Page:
your blog is a valuable resource for anyone who loves theoretical physics. Every day I go to, your blog and sci.physics.research (pretty much in this order) to look for some nuggets of information. Please don’t change anything, I like your blog the way it is.

    Anonymous comments are fine. It is better to let people speak up their mind anonymously rather than make them silent out of fear … whatever they afraid of. Uncivil comments are not a big deal either. For one thing, they give an interesting insight in who is who and how “healthy” the field is.
    Second, most of your readers are intelligent enough to filter out the garbage. Third, you can always weed out excesses, as you already do.

    Keep up excellent work!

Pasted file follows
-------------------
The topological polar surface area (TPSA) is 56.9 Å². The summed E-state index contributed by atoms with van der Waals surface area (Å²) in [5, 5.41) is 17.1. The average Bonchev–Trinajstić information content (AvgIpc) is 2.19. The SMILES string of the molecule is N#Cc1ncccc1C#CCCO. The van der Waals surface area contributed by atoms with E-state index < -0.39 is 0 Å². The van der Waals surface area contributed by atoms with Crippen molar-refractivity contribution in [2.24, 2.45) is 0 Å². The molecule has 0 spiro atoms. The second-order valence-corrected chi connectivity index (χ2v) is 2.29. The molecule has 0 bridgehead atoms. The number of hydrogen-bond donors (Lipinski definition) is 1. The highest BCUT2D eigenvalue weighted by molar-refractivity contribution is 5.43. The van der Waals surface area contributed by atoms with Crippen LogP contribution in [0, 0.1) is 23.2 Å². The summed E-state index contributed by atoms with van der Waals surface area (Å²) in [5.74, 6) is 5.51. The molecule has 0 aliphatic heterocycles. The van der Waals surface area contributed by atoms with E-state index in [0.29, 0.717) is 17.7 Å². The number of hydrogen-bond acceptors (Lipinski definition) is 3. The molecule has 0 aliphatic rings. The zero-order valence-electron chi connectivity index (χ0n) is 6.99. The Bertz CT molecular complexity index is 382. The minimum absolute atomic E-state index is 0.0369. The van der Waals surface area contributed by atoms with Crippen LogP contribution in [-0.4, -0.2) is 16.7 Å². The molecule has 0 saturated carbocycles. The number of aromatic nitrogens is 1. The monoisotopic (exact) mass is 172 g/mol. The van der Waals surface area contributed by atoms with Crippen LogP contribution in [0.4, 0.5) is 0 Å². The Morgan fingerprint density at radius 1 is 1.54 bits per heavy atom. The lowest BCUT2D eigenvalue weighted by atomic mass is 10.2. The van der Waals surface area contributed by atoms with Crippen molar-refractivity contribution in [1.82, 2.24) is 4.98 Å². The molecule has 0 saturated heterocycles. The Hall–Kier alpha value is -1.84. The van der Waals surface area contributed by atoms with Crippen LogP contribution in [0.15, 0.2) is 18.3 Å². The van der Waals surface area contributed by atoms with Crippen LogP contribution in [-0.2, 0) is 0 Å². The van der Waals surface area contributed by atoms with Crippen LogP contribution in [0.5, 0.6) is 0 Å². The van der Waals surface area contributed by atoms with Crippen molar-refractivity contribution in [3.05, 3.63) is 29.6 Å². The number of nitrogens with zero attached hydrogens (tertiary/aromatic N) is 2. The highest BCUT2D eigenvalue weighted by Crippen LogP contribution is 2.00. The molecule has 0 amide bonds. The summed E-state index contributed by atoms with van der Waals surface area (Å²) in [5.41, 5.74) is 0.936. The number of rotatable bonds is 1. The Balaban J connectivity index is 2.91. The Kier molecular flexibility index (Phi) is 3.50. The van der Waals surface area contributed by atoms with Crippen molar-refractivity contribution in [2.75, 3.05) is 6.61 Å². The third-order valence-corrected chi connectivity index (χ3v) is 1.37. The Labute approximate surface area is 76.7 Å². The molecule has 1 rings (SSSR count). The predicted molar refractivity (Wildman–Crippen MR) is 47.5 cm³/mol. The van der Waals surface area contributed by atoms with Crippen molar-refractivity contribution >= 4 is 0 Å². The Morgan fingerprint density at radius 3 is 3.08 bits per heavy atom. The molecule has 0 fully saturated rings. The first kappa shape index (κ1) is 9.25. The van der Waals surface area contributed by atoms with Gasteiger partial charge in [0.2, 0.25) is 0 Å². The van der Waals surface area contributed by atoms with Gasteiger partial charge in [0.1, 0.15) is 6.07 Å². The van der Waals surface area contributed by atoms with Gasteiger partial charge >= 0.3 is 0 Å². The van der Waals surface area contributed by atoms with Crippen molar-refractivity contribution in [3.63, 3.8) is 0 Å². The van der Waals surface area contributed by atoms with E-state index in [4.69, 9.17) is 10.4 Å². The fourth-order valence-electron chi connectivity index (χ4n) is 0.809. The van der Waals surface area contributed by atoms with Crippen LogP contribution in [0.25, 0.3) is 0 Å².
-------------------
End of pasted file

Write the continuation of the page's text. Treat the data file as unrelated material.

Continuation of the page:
And thank you for not posting about flowers in your garden, your favorite music, and climatology.


  17. woit says:


    Given Lubos’s behavior and the way he chooses to characterize me and others who disagree with him, I think referring to him as “uneven” is being exceedingly civil…

  18. woit says:


    Oh, OK, I’ll make sure you get a copy….

  19. Don’t change it too much, Discover Magazine readers might be disappointed if they came here and didn’t find a lively forum for bickering scientists. I can’t believe any regulars, particularly ones with sci.physics.whatever experience would have any problems here. Physicists new to internet forums in general could have problems most anywhere due to tone and widely varying subjects that don’t even always stay on topic. Having lots of participation is more fun and more educational but it can make forums harder to follow if you haven’t developed skimming skills to suit your available time. Maybe you could ask these physicists if they’d like to do guest articles (I think Lubos did this at least once) or have you do an article on them and then we could be extra civil at those times.